In addition, Beagle 2 was equipped with a small "mole" (Planetary Undersurface Tool, or PLUTO), to be deployed by the arm. PLUTO had a compressed spring mechanism designed to enable it to move across the surface at a rate of about 1 cm every 5 seconds and to burrow into the ground and collect a subsurface sample in a cavity in its tip. The mole was attached to the lander by a power cable which could be used as a winch to bring the sample back to the lander.
The lander had the shape of a shallow bowl with a diameter of 1m and a depth of 0.25 m. The cover of the lander was hinged and folded open to reveal the interior of the craft which holds a UHF antenna, the 0.75 m long robot arm, and the scientific equipment. The main body also contained the battery, telecommunications, electronics, and central processor, heaters, and additional payload items (radiation and oxidation sensors). The lid itself further unfolded to expose four disk-shaped solar arrays. The lander package had a mass of 69 kg at launch but the actual lander would have been only 33.2 kg at touchdown.
The ground segment itself was derived from the European Space Agency software kernel known as SCOS2000. In keeping with the low cost theme of the mission, the control software was the first of its type deployed on a laptop while the Lander Control Centre was located at the Leicester National Space Centre in a room that was permanently visible to the centre visitors, members of the public.
Mission profile of Beagle 2 lander.
Mars Express launched from Baikonur at 17:45 UTC (18:45 BST) on 2 June 2003. The Beagle 2 was a Mars lander initially mounted on the top deck of the Mars Express Orbiter. It was released from the Orbiter on a ballistic trajectory towards Mars on 19 December 2003 at 8:31 UT. Beagle 2 coasted for five days after release and entered the Martian atmosphere at over 20,000 km/h on the morning of 25 December. The lander was protected from the heat of entry by a heatshield coated with NORCOAT, an ablating material made by EADS. Compression of the martian atmosphere and radiation from the hot gas are estimated to have led to a peak heating rate of around 100 W/cm2, comparable to the heat flux experienced by Mars Pathfinder.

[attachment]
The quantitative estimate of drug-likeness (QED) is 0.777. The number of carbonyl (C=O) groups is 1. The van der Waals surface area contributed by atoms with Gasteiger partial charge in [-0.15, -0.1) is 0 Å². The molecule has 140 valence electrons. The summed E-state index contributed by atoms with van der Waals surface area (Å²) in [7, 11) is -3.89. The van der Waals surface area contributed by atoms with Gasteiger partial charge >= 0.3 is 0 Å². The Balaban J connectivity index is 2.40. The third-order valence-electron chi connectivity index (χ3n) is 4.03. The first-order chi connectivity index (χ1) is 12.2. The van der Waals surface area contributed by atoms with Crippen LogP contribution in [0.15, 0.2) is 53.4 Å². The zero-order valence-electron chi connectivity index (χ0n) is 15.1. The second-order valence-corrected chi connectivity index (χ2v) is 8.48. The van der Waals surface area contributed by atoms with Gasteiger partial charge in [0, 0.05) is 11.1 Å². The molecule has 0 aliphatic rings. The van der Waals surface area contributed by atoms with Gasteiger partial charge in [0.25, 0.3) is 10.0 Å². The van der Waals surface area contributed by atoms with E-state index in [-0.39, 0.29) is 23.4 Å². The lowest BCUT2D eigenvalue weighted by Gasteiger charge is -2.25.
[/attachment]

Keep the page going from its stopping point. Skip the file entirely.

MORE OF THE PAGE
After deceleration in the Martian atmosphere, parachutes were to be deployed and about 1 km above the surface large airbags were to inflate around the lander and protect it when it hit the surface. Landing was expected to occur at about 02:45 UT on 25 December (9:45 p.m. EST 24 December). After landing the bags were supposed to deflate and the top of the lander was to open. The top should have unfolded to expose the four solar array disks. Within the body of the lander a UHF antenna was to be deployed. A signal was supposed to be sent to Mars Express after landing and another the next (local) morning to confirm that Beagle 2 survived the landing and the first night on Mars. A panoramic image of the landing area was then supposed to be taken using the stereo camera and a pop-up mirror, after which the lander arm would have been released. The lander arm was to dig up samples to be deposited in the various instruments for study, and the "mole" would have been deployed, crawling across the surface to a distance of about 3 metres from the lander and burrowing under rocks to collect soil samples for analysis.
The British government spent more than £22 million (US$40 million) on Beagle 2, with the remainder of the total £44 million (US$80 million) coming from the private sector.
Mission progress of Beagle 2 lander.
Although the Beagle 2 craft successfully deployed from the Mars Express "mother ship", confirmation of a successful landing was not forthcoming. Confirmation should have come on 25 December 2003, when the Beagle 2 should have contacted NASA's Mars Odyssey spacecraft that was already in orbit. In the following days, the Lovell Telescope at Jodrell Bank also failed to pick up a signal from Beagle 2. The team said they were "still hopeful" of finding a successful return signal.